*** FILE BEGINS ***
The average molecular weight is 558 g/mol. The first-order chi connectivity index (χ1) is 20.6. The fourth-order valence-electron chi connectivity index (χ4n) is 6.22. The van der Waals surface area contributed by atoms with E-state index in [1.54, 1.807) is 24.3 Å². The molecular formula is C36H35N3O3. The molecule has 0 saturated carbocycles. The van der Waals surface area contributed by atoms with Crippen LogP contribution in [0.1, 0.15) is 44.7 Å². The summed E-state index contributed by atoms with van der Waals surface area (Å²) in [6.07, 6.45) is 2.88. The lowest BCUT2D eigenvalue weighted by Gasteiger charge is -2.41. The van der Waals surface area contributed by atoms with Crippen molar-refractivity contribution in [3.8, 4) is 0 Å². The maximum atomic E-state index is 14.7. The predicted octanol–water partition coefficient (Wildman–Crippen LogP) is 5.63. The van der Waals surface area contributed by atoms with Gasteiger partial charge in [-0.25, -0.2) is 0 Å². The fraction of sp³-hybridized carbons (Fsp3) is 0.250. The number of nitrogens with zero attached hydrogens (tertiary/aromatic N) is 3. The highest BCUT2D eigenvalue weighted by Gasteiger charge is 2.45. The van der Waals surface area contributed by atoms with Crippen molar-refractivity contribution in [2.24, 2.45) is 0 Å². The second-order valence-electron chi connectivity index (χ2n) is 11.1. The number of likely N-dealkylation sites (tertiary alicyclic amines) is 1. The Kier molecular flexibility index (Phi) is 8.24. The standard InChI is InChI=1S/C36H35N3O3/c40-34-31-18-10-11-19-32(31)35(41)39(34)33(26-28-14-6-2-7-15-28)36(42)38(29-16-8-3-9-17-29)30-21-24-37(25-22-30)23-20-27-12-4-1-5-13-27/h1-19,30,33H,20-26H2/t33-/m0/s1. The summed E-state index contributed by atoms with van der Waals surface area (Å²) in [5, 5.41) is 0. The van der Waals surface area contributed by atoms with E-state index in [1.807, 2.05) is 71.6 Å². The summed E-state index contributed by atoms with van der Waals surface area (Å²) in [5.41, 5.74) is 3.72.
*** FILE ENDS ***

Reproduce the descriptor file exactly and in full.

The average molecular weight is 558 g/mol. The first-order chi connectivity index (χ1) is 20.6. The fourth-order valence-electron chi connectivity index (χ4n) is 6.22. The van der Waals surface area contributed by atoms with E-state index in [1.54, 1.807) is 24.3 Å². The molecular formula is C36H35N3O3. The molecule has 0 saturated carbocycles. The van der Waals surface area contributed by atoms with Crippen LogP contribution in [0.1, 0.15) is 44.7 Å². The summed E-state index contributed by atoms with van der Waals surface area (Å²) in [6.07, 6.45) is 2.88. The lowest BCUT2D eigenvalue weighted by Gasteiger charge is -2.41. The van der Waals surface area contributed by atoms with Crippen molar-refractivity contribution in [3.8, 4) is 0 Å². The maximum atomic E-state index is 14.7. The predicted octanol–water partition coefficient (Wildman–Crippen LogP) is 5.63. The van der Waals surface area contributed by atoms with Gasteiger partial charge in [-0.25, -0.2) is 0 Å². The fraction of sp³-hybridized carbons (Fsp3) is 0.250. The number of nitrogens with zero attached hydrogens (tertiary/aromatic N) is 3. The highest BCUT2D eigenvalue weighted by Gasteiger charge is 2.45. The van der Waals surface area contributed by atoms with Crippen molar-refractivity contribution in [2.24, 2.45) is 0 Å². The second-order valence-electron chi connectivity index (χ2n) is 11.1. The number of likely N-dealkylation sites (tertiary alicyclic amines) is 1. The Kier molecular flexibility index (Phi) is 8.24. The standard InChI is InChI=1S/C36H35N3O3/c40-34-31-18-10-11-19-32(31)35(41)39(34)33(26-28-14-6-2-7-15-28)36(42)38(29-16-8-3-9-17-29)30-21-24-37(25-22-30)23-20-27-12-4-1-5-13-27/h1-19,30,33H,20-26H2/t33-/m0/s1. The summed E-state index contributed by atoms with van der Waals surface area (Å²) in [5, 5.41) is 0. The van der Waals surface area contributed by atoms with E-state index in [1.807, 2.05) is 71.6 Å². The summed E-state index contributed by atoms with van der Waals surface area (Å²) in [5.41, 5.74) is 3.72.